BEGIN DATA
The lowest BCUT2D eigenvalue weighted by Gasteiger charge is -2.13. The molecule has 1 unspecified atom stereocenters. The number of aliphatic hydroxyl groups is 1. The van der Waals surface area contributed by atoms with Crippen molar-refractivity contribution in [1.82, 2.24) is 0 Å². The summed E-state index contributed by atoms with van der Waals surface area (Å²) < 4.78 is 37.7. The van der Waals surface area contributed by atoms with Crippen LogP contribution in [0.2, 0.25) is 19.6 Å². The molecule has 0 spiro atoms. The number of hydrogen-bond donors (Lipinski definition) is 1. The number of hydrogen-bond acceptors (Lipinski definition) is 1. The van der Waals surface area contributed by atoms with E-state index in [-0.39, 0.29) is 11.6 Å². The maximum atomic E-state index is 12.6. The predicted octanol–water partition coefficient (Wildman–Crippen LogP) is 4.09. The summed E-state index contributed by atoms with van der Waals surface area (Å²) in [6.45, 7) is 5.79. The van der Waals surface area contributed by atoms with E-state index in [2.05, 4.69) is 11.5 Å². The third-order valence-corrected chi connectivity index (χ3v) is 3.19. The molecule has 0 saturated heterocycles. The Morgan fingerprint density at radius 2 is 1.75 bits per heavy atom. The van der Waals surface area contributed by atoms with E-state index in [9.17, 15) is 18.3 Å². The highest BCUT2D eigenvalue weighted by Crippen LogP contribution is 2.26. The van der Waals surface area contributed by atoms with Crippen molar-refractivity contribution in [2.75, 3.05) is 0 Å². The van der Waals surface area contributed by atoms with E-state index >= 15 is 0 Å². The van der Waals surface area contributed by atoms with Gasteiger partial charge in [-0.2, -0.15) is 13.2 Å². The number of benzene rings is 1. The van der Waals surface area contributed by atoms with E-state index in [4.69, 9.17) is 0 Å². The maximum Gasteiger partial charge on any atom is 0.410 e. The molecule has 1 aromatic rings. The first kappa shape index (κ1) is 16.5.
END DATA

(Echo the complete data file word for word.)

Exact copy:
The lowest BCUT2D eigenvalue weighted by Gasteiger charge is -2.13. The molecule has 1 unspecified atom stereocenters. The number of aliphatic hydroxyl groups is 1. The van der Waals surface area contributed by atoms with Crippen molar-refractivity contribution in [1.82, 2.24) is 0 Å². The summed E-state index contributed by atoms with van der Waals surface area (Å²) < 4.78 is 37.7. The van der Waals surface area contributed by atoms with Crippen LogP contribution in [0.2, 0.25) is 19.6 Å². The molecule has 0 spiro atoms. The number of hydrogen-bond donors (Lipinski definition) is 1. The number of hydrogen-bond acceptors (Lipinski definition) is 1. The van der Waals surface area contributed by atoms with E-state index in [-0.39, 0.29) is 11.6 Å². The maximum atomic E-state index is 12.6. The predicted octanol–water partition coefficient (Wildman–Crippen LogP) is 4.09. The summed E-state index contributed by atoms with van der Waals surface area (Å²) in [6.45, 7) is 5.79. The van der Waals surface area contributed by atoms with E-state index in [2.05, 4.69) is 11.5 Å². The third-order valence-corrected chi connectivity index (χ3v) is 3.19. The molecule has 0 saturated heterocycles. The Morgan fingerprint density at radius 2 is 1.75 bits per heavy atom. The van der Waals surface area contributed by atoms with E-state index in [9.17, 15) is 18.3 Å². The highest BCUT2D eigenvalue weighted by Crippen LogP contribution is 2.26. The van der Waals surface area contributed by atoms with Crippen molar-refractivity contribution in [2.75, 3.05) is 0 Å². The van der Waals surface area contributed by atoms with E-state index >= 15 is 0 Å². The van der Waals surface area contributed by atoms with Gasteiger partial charge in [-0.2, -0.15) is 13.2 Å². The number of benzene rings is 1. The van der Waals surface area contributed by atoms with E-state index in [4.69, 9.17) is 0 Å². The maximum Gasteiger partial charge on any atom is 0.410 e. The molecule has 1 aromatic rings. The first kappa shape index (κ1) is 16.5.